That afternoon, I got the 24-hour stomach bug that was going around. It made me miserable in a different way and was a good distraction. As the weekend went on, Jonathan and I talked and agreed that neither of us were hopeful. I knew that there were times that nothing showed up on the ultrasound and then the next week there was a baby, but I also knew that many, many pregnancies end practically before they’ve even begun. As I nursed Alida on Sunday night, I realized that it no longer hurt, and the suspicion became stronger.

Monday morning, Dr. Bootstaylor called to tell me that my hormone levels were 38,000. It was a blighted ovum, which is an egg that never grows in spite of the fact that your body still thinks you’re pregnant. I was not surprised. After spending the weekend in a state of limbo, it was good to have confirmation. I asked him what happens next. I’d had no cramping or spotting. The only change was that my symptoms had disappeared. He told me I could take medicine to make it pass, or I could let it happen naturally. I believe in the body’s ability to do what it needs to do, and hoped that I could let it happen.

But, less than twenty-four hours later, I called the doctor to get the name of the medicine. I still wanted to wait. I knew that if my body did it, there wouldn’t be a mistake.  I didn’t want to wonder if I had waited, would something have shown up. But, I’m also not a very patient person. It was on my mind all day, every day. Every time I went to the bathroom, I looked for blood. When was it going to start?

Dr. Bootstaylor had also suggested I call the midwives to get their opinions. One thing I love about Intown Midwifery is that they are less concerned about the decisions that you make and more concerned that you make informed decisions. He wanted me to know all my options. So, on Thursday I called and talked to Anjli. She suggested that I come in to have my hormone levels tested to see if they were declining, as they should in a miscarriage. Or I could go to the ultrasound that I still had scheduled for the next day. That would provide me with more immediate answers.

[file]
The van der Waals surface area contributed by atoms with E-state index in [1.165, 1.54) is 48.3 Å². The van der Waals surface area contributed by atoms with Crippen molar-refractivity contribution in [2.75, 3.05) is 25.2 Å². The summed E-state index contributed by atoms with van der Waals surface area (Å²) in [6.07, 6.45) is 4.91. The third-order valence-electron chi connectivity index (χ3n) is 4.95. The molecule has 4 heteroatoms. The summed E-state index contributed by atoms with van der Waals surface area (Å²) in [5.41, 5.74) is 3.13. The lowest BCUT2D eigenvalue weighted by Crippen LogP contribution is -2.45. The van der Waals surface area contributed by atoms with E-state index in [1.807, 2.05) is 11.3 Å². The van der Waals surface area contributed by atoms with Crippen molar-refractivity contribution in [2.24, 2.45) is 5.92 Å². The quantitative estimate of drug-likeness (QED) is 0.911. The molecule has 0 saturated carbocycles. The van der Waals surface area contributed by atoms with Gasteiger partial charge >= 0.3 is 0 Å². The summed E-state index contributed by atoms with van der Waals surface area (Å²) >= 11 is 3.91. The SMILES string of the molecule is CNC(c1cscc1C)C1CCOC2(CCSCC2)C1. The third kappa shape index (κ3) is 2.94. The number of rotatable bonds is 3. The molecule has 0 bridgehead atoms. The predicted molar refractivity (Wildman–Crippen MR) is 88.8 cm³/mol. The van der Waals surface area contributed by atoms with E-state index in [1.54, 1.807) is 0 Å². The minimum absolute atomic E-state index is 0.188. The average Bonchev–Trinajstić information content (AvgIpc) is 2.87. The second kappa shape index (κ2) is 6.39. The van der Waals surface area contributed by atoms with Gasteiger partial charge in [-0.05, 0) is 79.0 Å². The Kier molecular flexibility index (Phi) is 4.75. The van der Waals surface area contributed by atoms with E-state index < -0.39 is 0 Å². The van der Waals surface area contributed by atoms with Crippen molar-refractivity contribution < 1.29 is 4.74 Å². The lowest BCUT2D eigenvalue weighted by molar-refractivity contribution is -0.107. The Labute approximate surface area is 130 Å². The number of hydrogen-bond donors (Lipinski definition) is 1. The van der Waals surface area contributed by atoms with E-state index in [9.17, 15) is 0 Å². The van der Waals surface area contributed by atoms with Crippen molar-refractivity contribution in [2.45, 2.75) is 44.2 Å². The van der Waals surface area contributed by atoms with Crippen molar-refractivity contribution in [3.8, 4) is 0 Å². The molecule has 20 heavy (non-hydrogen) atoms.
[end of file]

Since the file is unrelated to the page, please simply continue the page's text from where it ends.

The next day I went, and saw the same thing I’d seen the week before. The only difference was that the sac was smaller (around 6wks when I should’ve been almost 10wks) and they said it looked like there was blood in it. This, along with my lack of symptoms, gave me peace.

I spoke to the P.A. there who told me she had also had a blighted ovum. She had worked for an OBGYN before her current job and told me that she had seen people spot for up to two months. The patients would call every week waiting and wondering when it was going to happen. I knew how I was already feeling after a week, and could understand the feeling. I decided that if it hadn’t happened naturally by the following Thursday (Jonathan’s last off day before Christmas) I would take the medicine. It was bad enough not being pregnant anymore without having to remember this Christmas as the one where I spent the day miscarrying.